St Petrocs was initiated by the Diocese of Truro of the Church of England when clergy found homeless people coming to their church doors, or to their homes asking for help. Concerned that, at best, a bed for the night, a good breakfast, and a word of sympathy was an inadequate response to homeless people’s underlying needs, the church took action to set up ‘The Saint Petroc’s Society’.
Over 30 years later, homeless people are still coming to St Petrocs, regrettably in ever increasing numbers. In each of the last fifteen years, St Petrocs has seen an increase in the number of homeless people accessing its services against a background of reductions in Adult Social Care support services by Cornwall Council.
In Cornwall there is a disproportionate relationship between house prices and salaries – the average house price is almost 11 times more than the average annual salary in the county. Second homes and a shortage of affordable housing stock has led to almost 30% of the Cornish population renting, 17% of whom rent from private landlords. A recent survey carried out by Cornwall Community Foundation states that 72% of people consider private rented accommodation is not affordable for most people.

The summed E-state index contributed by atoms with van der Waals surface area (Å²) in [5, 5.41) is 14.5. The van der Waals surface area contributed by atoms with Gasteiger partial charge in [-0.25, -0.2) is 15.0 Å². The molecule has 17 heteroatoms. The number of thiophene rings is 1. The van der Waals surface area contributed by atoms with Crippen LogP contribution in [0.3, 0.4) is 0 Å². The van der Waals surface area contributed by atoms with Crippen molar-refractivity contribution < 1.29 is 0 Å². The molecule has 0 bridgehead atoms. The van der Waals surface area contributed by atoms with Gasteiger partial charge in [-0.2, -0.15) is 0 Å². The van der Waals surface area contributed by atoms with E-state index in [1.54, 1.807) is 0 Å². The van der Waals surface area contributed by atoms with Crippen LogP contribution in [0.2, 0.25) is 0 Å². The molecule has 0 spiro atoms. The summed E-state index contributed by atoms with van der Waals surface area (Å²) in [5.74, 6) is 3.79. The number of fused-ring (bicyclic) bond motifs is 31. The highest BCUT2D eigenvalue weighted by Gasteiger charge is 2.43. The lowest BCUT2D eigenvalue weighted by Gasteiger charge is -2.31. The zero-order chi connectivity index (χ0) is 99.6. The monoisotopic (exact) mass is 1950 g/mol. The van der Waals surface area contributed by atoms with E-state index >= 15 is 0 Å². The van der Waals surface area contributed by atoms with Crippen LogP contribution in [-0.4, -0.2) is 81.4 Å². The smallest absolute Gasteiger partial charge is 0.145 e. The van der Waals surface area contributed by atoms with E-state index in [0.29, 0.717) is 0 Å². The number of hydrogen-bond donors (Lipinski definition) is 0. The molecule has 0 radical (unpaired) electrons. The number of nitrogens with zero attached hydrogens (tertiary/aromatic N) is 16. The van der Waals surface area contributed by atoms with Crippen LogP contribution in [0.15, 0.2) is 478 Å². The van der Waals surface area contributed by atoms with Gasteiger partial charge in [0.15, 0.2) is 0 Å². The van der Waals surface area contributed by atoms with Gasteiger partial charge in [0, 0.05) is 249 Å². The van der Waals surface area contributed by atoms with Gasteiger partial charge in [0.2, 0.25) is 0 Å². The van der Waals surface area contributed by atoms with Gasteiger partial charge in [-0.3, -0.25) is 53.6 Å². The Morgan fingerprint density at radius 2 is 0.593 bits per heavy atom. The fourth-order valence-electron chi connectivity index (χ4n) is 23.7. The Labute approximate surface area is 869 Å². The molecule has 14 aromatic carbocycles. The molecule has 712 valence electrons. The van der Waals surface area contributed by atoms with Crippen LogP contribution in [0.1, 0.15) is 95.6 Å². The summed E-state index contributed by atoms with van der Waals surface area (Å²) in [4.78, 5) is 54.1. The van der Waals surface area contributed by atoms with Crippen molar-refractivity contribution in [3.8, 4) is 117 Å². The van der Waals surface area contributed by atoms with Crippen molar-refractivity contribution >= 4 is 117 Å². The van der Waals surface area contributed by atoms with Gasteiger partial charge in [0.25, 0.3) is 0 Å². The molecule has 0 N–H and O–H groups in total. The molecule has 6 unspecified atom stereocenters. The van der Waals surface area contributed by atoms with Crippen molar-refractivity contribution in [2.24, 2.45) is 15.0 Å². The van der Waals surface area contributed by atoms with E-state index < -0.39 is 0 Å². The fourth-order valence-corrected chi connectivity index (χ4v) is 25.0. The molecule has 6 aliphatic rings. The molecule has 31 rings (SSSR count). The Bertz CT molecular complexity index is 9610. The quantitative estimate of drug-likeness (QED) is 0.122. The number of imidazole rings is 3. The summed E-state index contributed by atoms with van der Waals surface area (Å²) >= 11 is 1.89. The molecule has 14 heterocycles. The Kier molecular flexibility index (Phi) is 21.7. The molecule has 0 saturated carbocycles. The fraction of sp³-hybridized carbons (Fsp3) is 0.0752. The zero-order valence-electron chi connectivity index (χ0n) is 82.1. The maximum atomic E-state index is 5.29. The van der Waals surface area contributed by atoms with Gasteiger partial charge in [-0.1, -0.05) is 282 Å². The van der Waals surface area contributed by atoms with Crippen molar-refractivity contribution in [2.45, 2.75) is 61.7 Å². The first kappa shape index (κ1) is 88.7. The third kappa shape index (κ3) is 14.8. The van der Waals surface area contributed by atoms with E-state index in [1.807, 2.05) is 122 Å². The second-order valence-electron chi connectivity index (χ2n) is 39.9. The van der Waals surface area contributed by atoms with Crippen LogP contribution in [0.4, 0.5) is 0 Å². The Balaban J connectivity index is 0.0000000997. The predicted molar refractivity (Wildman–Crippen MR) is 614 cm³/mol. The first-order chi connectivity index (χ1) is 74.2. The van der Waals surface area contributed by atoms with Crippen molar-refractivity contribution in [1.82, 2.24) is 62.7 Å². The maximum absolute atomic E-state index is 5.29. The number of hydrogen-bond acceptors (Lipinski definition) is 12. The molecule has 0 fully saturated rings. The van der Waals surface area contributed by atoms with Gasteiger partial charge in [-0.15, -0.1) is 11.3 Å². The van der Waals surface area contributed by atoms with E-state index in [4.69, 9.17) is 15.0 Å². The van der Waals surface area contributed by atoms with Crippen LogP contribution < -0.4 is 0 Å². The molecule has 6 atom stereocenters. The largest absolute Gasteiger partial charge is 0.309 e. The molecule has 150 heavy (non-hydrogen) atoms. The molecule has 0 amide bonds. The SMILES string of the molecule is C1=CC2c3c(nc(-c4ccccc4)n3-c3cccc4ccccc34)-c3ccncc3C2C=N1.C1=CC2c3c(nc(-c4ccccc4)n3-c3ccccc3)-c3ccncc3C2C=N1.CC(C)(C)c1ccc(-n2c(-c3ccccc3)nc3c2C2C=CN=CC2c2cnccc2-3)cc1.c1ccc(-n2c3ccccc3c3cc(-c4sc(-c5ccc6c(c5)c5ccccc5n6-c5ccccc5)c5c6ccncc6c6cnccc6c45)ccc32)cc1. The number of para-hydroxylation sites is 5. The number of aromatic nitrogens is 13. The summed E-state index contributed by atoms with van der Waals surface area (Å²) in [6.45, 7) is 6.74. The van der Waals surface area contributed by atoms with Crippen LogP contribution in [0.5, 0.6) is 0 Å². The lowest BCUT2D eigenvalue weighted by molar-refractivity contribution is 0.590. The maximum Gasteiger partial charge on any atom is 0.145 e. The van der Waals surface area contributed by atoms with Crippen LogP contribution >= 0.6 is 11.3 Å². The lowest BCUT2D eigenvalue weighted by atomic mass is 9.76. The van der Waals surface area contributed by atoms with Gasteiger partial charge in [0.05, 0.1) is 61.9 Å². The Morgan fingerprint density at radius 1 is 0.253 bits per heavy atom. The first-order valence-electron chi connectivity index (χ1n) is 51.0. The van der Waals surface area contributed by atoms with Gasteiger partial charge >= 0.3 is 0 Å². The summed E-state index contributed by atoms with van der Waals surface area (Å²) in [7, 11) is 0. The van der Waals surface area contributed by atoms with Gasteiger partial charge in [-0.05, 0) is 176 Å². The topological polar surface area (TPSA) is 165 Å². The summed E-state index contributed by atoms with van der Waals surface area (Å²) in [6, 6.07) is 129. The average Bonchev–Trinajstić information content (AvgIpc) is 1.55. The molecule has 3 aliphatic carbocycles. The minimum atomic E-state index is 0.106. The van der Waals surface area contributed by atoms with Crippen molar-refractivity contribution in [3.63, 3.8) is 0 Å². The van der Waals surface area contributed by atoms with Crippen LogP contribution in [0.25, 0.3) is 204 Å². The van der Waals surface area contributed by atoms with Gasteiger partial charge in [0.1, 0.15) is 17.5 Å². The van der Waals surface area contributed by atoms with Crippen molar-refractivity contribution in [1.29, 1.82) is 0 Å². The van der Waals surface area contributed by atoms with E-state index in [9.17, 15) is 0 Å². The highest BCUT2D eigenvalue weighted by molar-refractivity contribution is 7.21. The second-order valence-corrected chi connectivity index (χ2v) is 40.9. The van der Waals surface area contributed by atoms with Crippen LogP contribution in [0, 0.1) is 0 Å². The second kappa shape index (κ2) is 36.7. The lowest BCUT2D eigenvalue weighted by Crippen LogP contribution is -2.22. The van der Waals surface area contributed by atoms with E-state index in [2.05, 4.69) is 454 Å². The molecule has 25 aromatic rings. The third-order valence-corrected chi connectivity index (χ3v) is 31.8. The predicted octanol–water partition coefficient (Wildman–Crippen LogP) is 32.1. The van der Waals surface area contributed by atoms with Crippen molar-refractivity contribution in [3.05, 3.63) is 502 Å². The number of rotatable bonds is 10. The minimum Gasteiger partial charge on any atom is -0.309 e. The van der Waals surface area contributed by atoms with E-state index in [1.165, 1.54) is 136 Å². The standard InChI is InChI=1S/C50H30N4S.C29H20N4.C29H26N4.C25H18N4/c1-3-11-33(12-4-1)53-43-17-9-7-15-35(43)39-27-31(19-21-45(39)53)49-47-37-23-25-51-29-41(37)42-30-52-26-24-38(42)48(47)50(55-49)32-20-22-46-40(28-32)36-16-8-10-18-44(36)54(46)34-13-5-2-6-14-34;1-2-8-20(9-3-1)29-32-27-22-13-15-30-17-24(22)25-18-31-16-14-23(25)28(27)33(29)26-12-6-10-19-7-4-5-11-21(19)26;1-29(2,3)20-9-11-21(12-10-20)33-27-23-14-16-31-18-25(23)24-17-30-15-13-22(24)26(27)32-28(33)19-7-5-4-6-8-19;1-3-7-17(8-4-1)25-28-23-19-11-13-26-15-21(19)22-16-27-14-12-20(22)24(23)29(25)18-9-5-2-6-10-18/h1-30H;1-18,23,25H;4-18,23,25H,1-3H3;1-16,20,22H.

In the year 2017–2018, 162 clients were admitted to St Petrocs supported accommodation and services at our Resource Centres were utilised 19,101 times. In the same year, St Petrocs Assertive Street Outreach team met with 111 new clients, and 1,292 contacts were made with people sleeping rough. In each of the last 7 years, Cornwall has been found to be one of the top ten local authority areas with the highest number of people sleeping rough.
Between December 2017 and January 2018 our emergency winter night shelter provided shelter for 91 clients over 71 nights, and 66% of clients who used this service had positive move-on outcomes.
The services which St Petrocs now offers have been developed over the years in association with its partner agencies and in pursuance of local and national government initiatives. They are directed not only to relieving the immediate problems of homelessness, but to establishing pathways along which, if all goes well, the clients may progress to a settled life in the community.